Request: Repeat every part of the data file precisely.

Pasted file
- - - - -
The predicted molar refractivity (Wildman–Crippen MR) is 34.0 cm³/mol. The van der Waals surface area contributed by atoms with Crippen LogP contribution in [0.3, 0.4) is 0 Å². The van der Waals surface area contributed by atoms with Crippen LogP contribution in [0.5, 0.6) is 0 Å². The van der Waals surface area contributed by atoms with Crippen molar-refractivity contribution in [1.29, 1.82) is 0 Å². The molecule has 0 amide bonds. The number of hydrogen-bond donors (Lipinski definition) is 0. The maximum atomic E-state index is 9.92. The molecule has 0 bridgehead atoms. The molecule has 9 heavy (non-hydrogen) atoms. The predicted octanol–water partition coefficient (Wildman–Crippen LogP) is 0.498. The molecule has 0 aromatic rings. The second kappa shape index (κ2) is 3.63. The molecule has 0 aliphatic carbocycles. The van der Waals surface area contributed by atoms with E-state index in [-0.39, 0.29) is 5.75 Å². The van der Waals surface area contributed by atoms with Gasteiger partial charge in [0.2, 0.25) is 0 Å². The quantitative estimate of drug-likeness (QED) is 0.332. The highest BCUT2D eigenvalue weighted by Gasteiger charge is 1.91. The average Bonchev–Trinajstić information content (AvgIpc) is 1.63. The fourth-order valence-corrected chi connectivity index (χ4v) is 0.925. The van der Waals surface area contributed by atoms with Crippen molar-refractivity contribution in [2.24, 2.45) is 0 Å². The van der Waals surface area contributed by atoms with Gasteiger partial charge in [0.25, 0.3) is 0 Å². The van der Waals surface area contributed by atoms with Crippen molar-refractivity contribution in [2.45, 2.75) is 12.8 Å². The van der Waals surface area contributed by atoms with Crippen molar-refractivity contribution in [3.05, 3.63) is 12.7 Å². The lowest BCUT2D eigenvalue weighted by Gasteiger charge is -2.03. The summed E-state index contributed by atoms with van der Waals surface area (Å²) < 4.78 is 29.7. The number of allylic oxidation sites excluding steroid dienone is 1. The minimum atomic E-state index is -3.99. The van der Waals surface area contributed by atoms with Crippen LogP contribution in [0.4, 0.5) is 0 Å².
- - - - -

The predicted molar refractivity (Wildman–Crippen MR) is 34.0 cm³/mol. The van der Waals surface area contributed by atoms with Crippen LogP contribution in [0.3, 0.4) is 0 Å². The van der Waals surface area contributed by atoms with Crippen LogP contribution in [0.5, 0.6) is 0 Å². The van der Waals surface area contributed by atoms with Crippen molar-refractivity contribution in [1.29, 1.82) is 0 Å². The molecule has 0 amide bonds. The number of hydrogen-bond donors (Lipinski definition) is 0. The maximum atomic E-state index is 9.92. The molecule has 0 bridgehead atoms. The molecule has 9 heavy (non-hydrogen) atoms. The predicted octanol–water partition coefficient (Wildman–Crippen LogP) is 0.498. The molecule has 0 aromatic rings. The second kappa shape index (κ2) is 3.63. The molecule has 0 aliphatic carbocycles. The van der Waals surface area contributed by atoms with E-state index in [-0.39, 0.29) is 5.75 Å². The van der Waals surface area contributed by atoms with Gasteiger partial charge in [0.2, 0.25) is 0 Å². The quantitative estimate of drug-likeness (QED) is 0.332. The highest BCUT2D eigenvalue weighted by Gasteiger charge is 1.91. The average Bonchev–Trinajstić information content (AvgIpc) is 1.63. The fourth-order valence-corrected chi connectivity index (χ4v) is 0.925. The van der Waals surface area contributed by atoms with Crippen molar-refractivity contribution in [2.24, 2.45) is 0 Å². The van der Waals surface area contributed by atoms with Gasteiger partial charge in [0.25, 0.3) is 0 Å². The van der Waals surface area contributed by atoms with Crippen molar-refractivity contribution in [2.45, 2.75) is 12.8 Å². The van der Waals surface area contributed by atoms with Crippen molar-refractivity contribution in [3.05, 3.63) is 12.7 Å². The lowest BCUT2D eigenvalue weighted by Gasteiger charge is -2.03. The summed E-state index contributed by atoms with van der Waals surface area (Å²) < 4.78 is 29.7. The number of allylic oxidation sites excluding steroid dienone is 1. The minimum atomic E-state index is -3.99. The van der Waals surface area contributed by atoms with Crippen LogP contribution in [0.4, 0.5) is 0 Å².